Remember the owl’s wonderful lesson to young Thumper and friends in the movie “Bambi?” One of my favorite words came from that segment: “twitterpated.”

Urban Dictionary defines it as the way birds and other animals act during mating season. It’s also one of my favorite times of year to watch birds.

They have their best colors on, and our feathered friends are flying around a lot, so they are easier to see and fun to watch.

With much anticipation, we have watched the Seaside osprey come back, clean up the nest and start the new family. This year, the osprey arrived a little later than usual on April 11. We started looking for them in late March. So, I was looking out the window that morning, as I usually do, and I saw the male osprey fly over, heading straight to the nest. I live a few blocks south of Broadway Park where the nest is located. I was so excited!

I ran to the computer and flipped to the web cam on the nest, and sure enough, there he was! The first time this season on the nest!

It is great fun watching the male and the female, who showed up several days later, renovate and clean up the nest by taking out some of the grass and bringing in new limbs. In past years, local nature photographer Neal Maine tells me, he has watched the birds pick up the tree limbs off the ground and even break them right off a tree.

And now there is an egg, laid about 3 p.m. May 10. This egg was joined by another egg May 14. There could be one more, the norm for this species. Watch for the eggs to hatch in approximately 38 days; I’m picking June 19 as the hatching date.

All this action can be seen at Big shout out of thanks to the Necanicum Watershed Council for helping to make this web cam possible.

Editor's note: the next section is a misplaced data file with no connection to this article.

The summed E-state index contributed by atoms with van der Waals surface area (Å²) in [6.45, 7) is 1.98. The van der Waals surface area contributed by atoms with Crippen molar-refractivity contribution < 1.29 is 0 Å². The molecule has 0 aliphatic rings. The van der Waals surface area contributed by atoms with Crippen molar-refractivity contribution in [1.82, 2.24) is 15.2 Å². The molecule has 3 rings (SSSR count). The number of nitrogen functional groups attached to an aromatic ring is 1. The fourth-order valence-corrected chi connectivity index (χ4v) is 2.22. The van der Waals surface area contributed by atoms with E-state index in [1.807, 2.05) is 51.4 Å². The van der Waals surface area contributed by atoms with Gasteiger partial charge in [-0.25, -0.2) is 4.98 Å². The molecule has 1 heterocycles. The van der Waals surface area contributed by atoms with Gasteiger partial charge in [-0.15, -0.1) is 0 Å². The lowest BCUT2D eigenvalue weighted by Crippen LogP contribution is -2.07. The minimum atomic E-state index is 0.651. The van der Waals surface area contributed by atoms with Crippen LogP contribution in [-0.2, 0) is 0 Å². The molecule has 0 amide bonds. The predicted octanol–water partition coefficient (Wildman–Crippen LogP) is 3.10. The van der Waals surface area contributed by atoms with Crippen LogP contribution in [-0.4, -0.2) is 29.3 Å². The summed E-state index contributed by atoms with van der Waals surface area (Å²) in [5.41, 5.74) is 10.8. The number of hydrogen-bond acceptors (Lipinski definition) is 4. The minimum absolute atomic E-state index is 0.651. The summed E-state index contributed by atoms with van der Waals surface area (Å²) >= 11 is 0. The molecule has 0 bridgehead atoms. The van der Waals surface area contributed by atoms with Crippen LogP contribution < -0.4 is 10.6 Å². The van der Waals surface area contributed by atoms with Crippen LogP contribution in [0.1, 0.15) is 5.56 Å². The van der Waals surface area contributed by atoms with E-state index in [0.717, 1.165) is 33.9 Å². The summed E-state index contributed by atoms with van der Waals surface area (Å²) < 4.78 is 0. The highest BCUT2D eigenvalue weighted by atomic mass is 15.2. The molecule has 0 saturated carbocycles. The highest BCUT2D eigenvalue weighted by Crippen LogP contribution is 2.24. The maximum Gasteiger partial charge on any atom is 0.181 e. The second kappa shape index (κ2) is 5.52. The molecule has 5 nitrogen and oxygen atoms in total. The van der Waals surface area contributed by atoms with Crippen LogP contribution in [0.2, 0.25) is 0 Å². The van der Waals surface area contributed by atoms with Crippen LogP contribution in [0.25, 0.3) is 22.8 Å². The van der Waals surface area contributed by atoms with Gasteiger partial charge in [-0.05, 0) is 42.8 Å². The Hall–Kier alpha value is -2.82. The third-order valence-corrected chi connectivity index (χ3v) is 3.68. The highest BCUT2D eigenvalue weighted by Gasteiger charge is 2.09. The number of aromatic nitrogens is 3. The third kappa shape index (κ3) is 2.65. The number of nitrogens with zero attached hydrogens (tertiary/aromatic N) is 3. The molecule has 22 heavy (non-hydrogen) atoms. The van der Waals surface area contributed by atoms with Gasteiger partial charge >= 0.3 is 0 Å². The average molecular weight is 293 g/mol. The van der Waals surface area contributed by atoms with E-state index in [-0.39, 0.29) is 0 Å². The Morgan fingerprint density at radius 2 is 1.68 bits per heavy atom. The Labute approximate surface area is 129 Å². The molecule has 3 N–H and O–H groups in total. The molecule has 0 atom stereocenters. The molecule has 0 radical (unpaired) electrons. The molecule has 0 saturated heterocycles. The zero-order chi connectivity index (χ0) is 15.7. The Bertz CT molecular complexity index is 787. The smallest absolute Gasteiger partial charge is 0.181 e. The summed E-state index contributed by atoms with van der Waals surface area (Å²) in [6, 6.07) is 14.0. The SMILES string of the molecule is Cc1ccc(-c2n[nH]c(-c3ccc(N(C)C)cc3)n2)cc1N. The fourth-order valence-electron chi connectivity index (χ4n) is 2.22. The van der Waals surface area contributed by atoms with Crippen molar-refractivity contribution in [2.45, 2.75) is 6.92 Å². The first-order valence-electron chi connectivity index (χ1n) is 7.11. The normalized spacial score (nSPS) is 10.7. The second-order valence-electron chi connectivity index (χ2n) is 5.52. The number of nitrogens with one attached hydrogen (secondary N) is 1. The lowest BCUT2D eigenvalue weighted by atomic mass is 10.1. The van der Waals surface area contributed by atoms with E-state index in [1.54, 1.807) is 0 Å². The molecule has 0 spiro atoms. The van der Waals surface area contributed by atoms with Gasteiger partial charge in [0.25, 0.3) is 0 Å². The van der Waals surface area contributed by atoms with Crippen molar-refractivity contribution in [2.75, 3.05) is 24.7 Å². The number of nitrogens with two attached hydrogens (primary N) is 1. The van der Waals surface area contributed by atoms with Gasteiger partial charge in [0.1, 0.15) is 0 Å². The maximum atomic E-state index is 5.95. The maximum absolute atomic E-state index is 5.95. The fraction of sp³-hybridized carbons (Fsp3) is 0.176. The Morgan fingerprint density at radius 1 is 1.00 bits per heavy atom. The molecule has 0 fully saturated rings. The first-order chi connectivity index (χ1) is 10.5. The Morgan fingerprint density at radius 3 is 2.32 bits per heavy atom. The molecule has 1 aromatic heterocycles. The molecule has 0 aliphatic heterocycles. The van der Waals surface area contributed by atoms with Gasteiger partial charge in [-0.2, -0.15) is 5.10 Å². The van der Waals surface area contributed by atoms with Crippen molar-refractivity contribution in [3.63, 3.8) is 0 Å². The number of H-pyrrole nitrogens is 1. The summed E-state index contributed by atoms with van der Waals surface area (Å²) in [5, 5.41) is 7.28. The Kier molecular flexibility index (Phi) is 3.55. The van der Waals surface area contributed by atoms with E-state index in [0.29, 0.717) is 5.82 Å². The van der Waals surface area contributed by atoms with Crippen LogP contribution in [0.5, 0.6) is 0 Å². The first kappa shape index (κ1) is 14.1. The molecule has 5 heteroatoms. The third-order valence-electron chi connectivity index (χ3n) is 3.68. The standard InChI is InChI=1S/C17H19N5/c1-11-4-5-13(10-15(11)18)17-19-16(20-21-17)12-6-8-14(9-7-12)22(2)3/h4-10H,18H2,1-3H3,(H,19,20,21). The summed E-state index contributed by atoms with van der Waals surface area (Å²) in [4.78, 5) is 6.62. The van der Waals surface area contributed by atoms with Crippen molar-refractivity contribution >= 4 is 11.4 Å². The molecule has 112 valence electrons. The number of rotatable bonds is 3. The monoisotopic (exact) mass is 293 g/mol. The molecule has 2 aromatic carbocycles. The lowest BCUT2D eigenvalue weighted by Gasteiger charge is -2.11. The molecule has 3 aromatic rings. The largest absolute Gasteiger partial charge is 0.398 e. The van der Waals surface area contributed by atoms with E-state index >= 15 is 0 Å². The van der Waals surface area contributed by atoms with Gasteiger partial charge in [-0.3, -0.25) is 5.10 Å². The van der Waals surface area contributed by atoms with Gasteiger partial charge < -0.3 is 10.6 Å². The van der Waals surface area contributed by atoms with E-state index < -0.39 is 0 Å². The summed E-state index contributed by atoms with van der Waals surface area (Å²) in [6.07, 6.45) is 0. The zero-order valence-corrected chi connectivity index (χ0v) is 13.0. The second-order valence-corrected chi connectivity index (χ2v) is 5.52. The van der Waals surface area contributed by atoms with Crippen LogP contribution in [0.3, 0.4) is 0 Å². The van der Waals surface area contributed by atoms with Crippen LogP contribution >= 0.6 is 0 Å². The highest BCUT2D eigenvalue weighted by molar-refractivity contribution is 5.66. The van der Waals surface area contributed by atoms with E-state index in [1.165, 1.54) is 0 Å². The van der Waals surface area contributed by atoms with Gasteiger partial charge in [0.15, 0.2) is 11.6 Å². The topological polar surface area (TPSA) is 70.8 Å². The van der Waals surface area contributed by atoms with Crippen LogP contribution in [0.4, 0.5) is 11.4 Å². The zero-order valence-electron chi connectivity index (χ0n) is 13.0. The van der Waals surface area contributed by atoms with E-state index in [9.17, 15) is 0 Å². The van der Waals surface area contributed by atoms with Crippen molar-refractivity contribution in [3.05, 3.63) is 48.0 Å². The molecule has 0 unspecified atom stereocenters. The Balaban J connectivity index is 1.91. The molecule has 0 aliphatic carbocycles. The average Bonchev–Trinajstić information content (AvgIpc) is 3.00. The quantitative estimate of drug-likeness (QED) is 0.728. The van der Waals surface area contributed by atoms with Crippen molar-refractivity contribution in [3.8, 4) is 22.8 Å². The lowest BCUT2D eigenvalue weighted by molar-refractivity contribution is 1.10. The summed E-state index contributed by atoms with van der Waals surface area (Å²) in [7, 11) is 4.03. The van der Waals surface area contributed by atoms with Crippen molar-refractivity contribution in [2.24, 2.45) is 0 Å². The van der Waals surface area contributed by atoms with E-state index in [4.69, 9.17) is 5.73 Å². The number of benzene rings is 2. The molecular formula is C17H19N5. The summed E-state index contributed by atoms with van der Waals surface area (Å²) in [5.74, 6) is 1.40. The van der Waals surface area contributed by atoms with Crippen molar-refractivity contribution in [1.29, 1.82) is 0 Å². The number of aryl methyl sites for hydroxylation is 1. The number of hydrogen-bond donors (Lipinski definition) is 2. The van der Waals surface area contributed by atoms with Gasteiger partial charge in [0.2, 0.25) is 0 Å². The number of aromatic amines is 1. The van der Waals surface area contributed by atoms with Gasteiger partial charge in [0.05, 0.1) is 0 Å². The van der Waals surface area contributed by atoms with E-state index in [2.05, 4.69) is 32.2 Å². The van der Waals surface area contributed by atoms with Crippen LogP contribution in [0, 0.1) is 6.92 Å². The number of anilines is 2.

These osprey babies will be able to fly when they leave the nest. But, typically, song birds (your backyard birds) are not able to fly when they leave the nest, a process called “fledging.” These birds live on the ground for several days before taking to wing. The parents stay attentive by feeding and coaxing them to fly.

Please leave these birds alone if you come across them. More times than not, they are just fine.

The biggest help you can be to birds this time of year is to keep cats away from them. Domesticated cats kill more than 5 billion birds every year. It’s hard to know how many can be saved, but by keeping cats indoors year round, or especially during breeding season, logic tells us that it will save the lives of many, many birds.

Susan has spent her life enjoying the great outdoors. After spending many pleasurable hours with her avid birder parents, she took up birding as a passion, to the mixed emotions of her husband, Scott. The Boacs reside on the Neawanna Creek in Seaside where their backyard is a birder’s paradise.


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